Artist Noh Sun-tag’s work resembles that of a photojournalist. He has taken pictures of tense and sometimes violent protests.
Most recently, he was on the site of protests in Miryang, South Gyeongsang Province, against the construction of a high-voltage power transmission tower there. Over the last decade, Noh has captured highly charged scenes including protests against U.S. troops and mass labor strikes.
“In the beginning, I visited those places out of pure curiosity to figure out something that I didn’t see on TV news. But later, I became interested in the nature of these situations,” said the 42-year-old in an interview with reporters at the Museum of Modern and Contemporary Art, Korea last month, after the museum announced him as the winner of its Artist of the Year award.
Artist Noh Sun-tag (MMCA)
The award jury said that Noh’s work deals with social and political issues at such a deep level that it seems to touch on the nature of photography and society. His works were noted for delivering the high intensity of each protest scene with a touch of humor that turns the intensity upside down.
Noh, who started his photography career in journalism, began to notice aspects of protest scenes he couldn’t see in newspaper photos.
“The photos show how complex Korean society is. Some situations are almost like a black comedy,” he said.
What makes his works different from journalistic photos is the curiosity that the photos trigger in viewers.
In one of his works, a man stands face to face with a woman at a protest site, with the man covering his face and the woman holding her camera at him.
“The Incompetent Scenery of a Young Snake #P-XIV010601.” (MMCA)
“It makes viewers wonder what’s going on. It almost looks like a theatrical scene. The man is a police officer and he was capturing the face of the woman who was there as one of the protesters for a record. She asked the policeman why he was photographing her face, and said she would capture his face too with her camera. He covered his face with his hand, saying I have the right not to be photographed as well,” Noh explained.
Noh captures the ironies of the authorities’ attempts to exercise power and control over the angry or confused public in the wake of national emergencies or protests.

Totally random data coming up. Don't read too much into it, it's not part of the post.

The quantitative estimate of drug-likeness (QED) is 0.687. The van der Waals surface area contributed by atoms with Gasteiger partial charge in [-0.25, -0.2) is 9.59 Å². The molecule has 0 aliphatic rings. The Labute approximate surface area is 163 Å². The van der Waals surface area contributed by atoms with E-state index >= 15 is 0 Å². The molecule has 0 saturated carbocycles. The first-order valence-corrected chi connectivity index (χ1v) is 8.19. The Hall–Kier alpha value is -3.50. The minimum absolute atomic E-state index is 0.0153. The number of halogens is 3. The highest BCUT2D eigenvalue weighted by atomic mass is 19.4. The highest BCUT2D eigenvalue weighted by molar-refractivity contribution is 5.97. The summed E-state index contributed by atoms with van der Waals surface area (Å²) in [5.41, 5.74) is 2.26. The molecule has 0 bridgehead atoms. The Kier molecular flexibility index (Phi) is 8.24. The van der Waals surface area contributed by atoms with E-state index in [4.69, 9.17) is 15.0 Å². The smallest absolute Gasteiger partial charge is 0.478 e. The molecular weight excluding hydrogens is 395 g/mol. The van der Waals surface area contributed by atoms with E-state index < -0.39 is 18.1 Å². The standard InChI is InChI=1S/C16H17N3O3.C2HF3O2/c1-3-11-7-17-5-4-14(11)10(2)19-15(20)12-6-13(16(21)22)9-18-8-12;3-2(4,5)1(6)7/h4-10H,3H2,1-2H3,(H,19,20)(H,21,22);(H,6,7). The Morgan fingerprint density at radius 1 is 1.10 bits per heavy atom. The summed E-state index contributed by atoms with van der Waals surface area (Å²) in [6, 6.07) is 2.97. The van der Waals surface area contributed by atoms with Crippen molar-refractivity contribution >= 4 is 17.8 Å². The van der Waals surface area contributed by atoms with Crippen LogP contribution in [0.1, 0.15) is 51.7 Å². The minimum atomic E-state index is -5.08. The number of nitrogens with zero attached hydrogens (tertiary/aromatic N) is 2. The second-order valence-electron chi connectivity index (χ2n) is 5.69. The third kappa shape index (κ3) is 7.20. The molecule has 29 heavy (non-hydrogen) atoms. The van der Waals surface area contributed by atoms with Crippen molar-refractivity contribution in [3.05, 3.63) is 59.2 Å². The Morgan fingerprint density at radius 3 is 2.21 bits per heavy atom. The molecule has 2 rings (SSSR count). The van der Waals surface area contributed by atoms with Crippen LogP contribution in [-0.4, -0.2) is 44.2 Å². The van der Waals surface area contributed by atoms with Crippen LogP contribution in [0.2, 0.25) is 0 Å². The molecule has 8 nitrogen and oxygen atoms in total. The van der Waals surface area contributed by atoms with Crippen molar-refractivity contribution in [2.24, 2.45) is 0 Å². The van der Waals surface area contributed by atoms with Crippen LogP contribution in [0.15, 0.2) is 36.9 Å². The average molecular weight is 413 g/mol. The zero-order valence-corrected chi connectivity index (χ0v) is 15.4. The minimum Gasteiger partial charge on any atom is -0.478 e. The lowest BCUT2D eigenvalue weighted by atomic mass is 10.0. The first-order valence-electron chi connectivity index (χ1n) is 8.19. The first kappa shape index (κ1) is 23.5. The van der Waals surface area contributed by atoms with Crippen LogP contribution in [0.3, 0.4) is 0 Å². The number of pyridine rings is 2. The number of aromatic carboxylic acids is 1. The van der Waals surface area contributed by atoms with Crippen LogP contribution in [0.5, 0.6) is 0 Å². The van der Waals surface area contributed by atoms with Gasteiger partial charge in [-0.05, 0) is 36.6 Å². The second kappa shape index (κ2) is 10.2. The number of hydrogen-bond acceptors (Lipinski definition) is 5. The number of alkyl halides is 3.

His 2013 series “In Search of Lost Thermos Bottles” traces a comical episode in which the then-head of the ruling Grand National Party Ahn Sang-soo called a thermos a bombshell fired by North Korea at Yeongpyeongdo Island in 2010.
“The division of Korea into the North and the South is a serious issue here. But it sometimes produces silly and comical situations like this,” Noh said.
Korea’s national division has been a major subject of his works.
He made a calendar with some of his photos of milestone events in the tumultuous modern history of Korea, including the democracy movement in 1960, the military coup d’etat in 1961 and the Gwangju Democracy Uprising in 1980. Noh named it the “calendar of people of a divided nation.”
In these events, which were not directly related to North Korea, the South Korean government charged scores of democracy activists and protesters with serving the interests of North Korea, an enemy of South Korea. Some of them were given long prison sentence for violating the National Security Law, a product of the Korean division.
“It continues to this day,” said Noh.
Extreme conservatives often label people protesting for their labor rights or the right of residence “pro-North.”
“The label is put on those people whose life is not related to the North Korean issues, including the elderly protesting against the construction of the high-voltage power line in Miryang and the parents protesting to uncover the truth of the Sewol ferry sinking tragedy,” said Noh.
“Korean society needs an in-depth debate about such social issues which have nothing to do with North Korea. But somehow the ‘pro-North’ label wraps up the discussion really quickly.”
Referring to the incident in which Ahn called a thermos bottle a bombshell, he calls it a “symbolic example showing the politics of a divided nation operating and malfunctioning at the same time.”
“I have tried to dig into the nature of social conflicts and found the malfunction of society. I will continue to observe it through the eyes of an artist,” he said.
By Lee Woo-young (firstname.lastname@example.org